growing rails applications review

big balls of mud killer
, in 24 July 2014

I just finished reading ‘Growing Rails Applications’. At 88 pages its a fairly quick read. Its yet another discourse on the problem of keeping your app under control as it evitably grows to an enormous size. It goes over a few things that I’ve read about plenty of times before such as extracting service objects, using testing effectively, but I thought the most unique part of this book was its ‘anti silverbullet’ philosophy. I often used to think that if I could just employ the right architectural pattern or testing approach to my apps, all my problems with my giant unmaintainable apps would be solved. As I work with more and more projects and companies, I’ve yet to come across any app that resembles anything like the ivory tower perfectly factored app that I hear about from blogs and presentations. There really is no silver bullet, every approach has tradeoffs. A complex app will always be complex.

That said it has some great advice on refactoring models. One problem with extracting service objects is that your code tends to get a bit scattered all over the place, through service objects in app/services or perhaps concerns in app/concerns or maybe even shoving some stuff in /lib. I like their approach of making a directory with the model name in app/models and sticking related classes in that directory. This separates the code cleanly while still making it easy to find related classes. There is also a chapter on organizing your CSS, a subject I haven’t given much thought to. It is true, most of the CSS code I’ve seen on rails projects is anything but organized, and the problem compounds itself quickly.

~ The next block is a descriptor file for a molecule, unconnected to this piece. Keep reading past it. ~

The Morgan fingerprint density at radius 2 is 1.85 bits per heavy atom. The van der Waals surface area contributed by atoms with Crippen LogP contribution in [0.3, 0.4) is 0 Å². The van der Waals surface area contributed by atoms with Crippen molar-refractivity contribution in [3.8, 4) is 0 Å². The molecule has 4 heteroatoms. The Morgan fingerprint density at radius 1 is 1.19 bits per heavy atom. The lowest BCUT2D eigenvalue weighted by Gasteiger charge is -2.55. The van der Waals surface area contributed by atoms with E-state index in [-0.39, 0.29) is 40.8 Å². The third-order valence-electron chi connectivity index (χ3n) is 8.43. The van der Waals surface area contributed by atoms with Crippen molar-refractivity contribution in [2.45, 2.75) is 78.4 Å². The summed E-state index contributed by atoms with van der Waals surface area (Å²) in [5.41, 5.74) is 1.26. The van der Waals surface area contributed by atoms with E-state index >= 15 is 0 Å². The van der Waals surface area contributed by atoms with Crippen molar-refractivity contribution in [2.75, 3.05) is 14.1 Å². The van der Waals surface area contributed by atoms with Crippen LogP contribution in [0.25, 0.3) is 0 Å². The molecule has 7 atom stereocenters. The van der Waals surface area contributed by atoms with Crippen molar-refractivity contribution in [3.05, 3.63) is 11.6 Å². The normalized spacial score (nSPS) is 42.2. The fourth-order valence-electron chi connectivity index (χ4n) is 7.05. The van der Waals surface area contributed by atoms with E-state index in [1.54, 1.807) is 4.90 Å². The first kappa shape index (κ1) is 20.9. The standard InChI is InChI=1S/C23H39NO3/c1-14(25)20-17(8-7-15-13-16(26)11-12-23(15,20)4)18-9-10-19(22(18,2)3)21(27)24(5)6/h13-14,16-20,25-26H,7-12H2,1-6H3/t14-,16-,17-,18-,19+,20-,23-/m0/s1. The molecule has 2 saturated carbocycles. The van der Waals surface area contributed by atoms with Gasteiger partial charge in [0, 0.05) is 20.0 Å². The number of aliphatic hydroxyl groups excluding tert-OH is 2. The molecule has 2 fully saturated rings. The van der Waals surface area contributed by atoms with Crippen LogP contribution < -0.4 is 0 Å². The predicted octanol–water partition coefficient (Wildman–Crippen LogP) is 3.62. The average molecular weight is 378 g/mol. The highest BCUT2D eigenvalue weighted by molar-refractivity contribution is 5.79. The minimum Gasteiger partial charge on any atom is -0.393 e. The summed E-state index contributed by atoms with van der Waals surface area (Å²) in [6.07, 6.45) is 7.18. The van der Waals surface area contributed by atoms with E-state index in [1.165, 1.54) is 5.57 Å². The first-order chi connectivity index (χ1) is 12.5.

I hope more people will come to realize that approaches to organizing a big rails pile of mud are all about tradeoffs. Once we do, we can start to discuss which tradeoffs are the best of the bunch of which situations.